For years, Molly Greene has been behind the scenes, working hard taking care of and riding horses in the worlds of foxhunting, showing and steeplechasing. But on Oct. 17, it was Greene’s moment in the spotlight, as she claimed the blue in the ladies’ hunter under saddle class and picked up the Leading Lady Rider title from Hunt Night at the Pennsylvania National.
“Even the next day, after getting home at whatever ridiculous time in the morning, I wasn’t tired at all. I was still so thrilled,” Greene said. “I have not had that much fun in a long time. I’d never done [hunt night] before, and it was kind of a bucket list thing for me. I’ve always wanted to do it.”
Greene, 36 and from Sparks, Md., rode a borrowed horse—Mary Ter Louw’s staff and field horse Codependent—to the titles and represented Green Spring Valley Hounds (Md.). “I was going to do it with my dad’s little foxhunter, who is a nice horse but not really fancy. But a friend offered for me to use her horse, who has hunted a lot and done a lot of showing as well. I was super-excited to be able to ride a nice horse who has been in an environment like that before,” she said.
“It was super fun. I’ve done some showing in my past and I tend to get really nervous, but for some reason that night I didn’t get that nervous,” said Greene.
Molly Greene and Codependent (center) joined Alma Nicholson on Laugh Out Loud (left) and Elizabeth Scully on Girls Rule The World (right) on Green Spring Valley Hounds’ team on hunt night at the Pennsylvania National.
And the next morning, Greene was up with the sun as she always is, overseeing the boarding stable at Green Spring Valley’s kennels. “I have anywhere between 12 and 18 horses in the barn. I do a little bit of everything. I ride, groom, muck, fix fences, anything that needs to be done!” she said.
And while Greene doesn’t currently have a horse of her own to ride—she has two retired Thoroughbreds she used to show who now live as pasture puffs—she does get to hunt with Green Spring Valley. “I hunt about once a week on average; it’s as needed,” she said.
“If I have a green horse who needs to learn or a horse that needs to go out for fitness, I’ll take them out. Especially during cubbing, I hunt a lot more, getting horses fit and going. I love it. My boarders all have super-nice horses, so it’s really fun to be out with Green Spring galloping over big jumps. It’s not bad at all!”
Molly Greene out hunting with Green Spring Valley.
Greene grew up in the area and her parents were friends with Richie and Beverly Solter. So Greene grew up riding and foxhunting and showing. “I worked for Beverly when I was a kid and started going on the road with them when I was 16,” she said. “After college, I went to work for Elizabeth Solter when she was starting her business back on the Eastern Shore. Those were a great few years for me, working for her. My riding improved a million times over.”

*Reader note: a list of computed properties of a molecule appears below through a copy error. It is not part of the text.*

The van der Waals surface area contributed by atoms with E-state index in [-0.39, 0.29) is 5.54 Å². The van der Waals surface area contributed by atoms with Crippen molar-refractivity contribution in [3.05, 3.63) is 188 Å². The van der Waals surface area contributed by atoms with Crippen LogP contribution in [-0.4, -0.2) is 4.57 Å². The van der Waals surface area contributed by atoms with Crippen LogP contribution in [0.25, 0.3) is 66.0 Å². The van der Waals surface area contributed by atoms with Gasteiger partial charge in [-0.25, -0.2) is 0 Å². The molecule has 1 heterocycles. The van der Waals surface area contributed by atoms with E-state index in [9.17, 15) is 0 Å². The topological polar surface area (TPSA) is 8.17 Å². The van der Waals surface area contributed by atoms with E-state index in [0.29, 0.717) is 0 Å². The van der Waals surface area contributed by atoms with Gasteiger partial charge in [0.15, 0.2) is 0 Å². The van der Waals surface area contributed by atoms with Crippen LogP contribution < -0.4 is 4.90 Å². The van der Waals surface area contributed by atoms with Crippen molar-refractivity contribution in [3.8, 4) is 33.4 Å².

Greene worked for Elizabeth for a few years and then took a job breaking racehorses for trainer Billy Santoro for five years. During that time, she also groomed for a few different people in the steeplechase world. Then, in 2009, she took over the barn at Green Spring Valley.
In her “spare time,” Greene says with a laugh, she helps Regina Welsh organize and run the Shetland steeplechases of U.S. Pony Racing. “That’s been my new side job/hobby. I’ve had so much fun with it,” Greene said.
“Regina and I get along really well. I’ve had great opportunities—we went to the Central Park Horse Show [N.Y.] and up to the Royal Winter Fair [Toronto] and to Washington [D.C.] and Devon [Pa.]. It’s just so much fun, getting these kids interested in racing. We’ve got to keep the sport going. Regina does such a great job promoting the sport to the rest of the world and getting the kids to be interested, safe and riding well.”
Molly Greene in her steeplechase groom role.
Next month will bring another transition for Greene as she’s headed back to the horse show world. She’s accepted a job working for Katie Cooper at Caves Farm in Owings Mills, Md.
“I cannot imagine life without horses. It’s just my world,” she said. “I got a degree and I just knew this is what I wanted to do. I’ve been working with horses since I was 6 years old. I just thrive off working hard. I’ve slowed down a bit—I don’t have quite as crazy a schedule as I used to have. But I just adore being around horses.
“I love figuring out what makes each one tick and how I can make them better. If something’s bothering them, I like finding a way to make them feel better and make their job easier for them,” Greene said. “Any time I get to gallop around the countryside or have a good jump school or even a good flat session, it puts a big smile on my face.”
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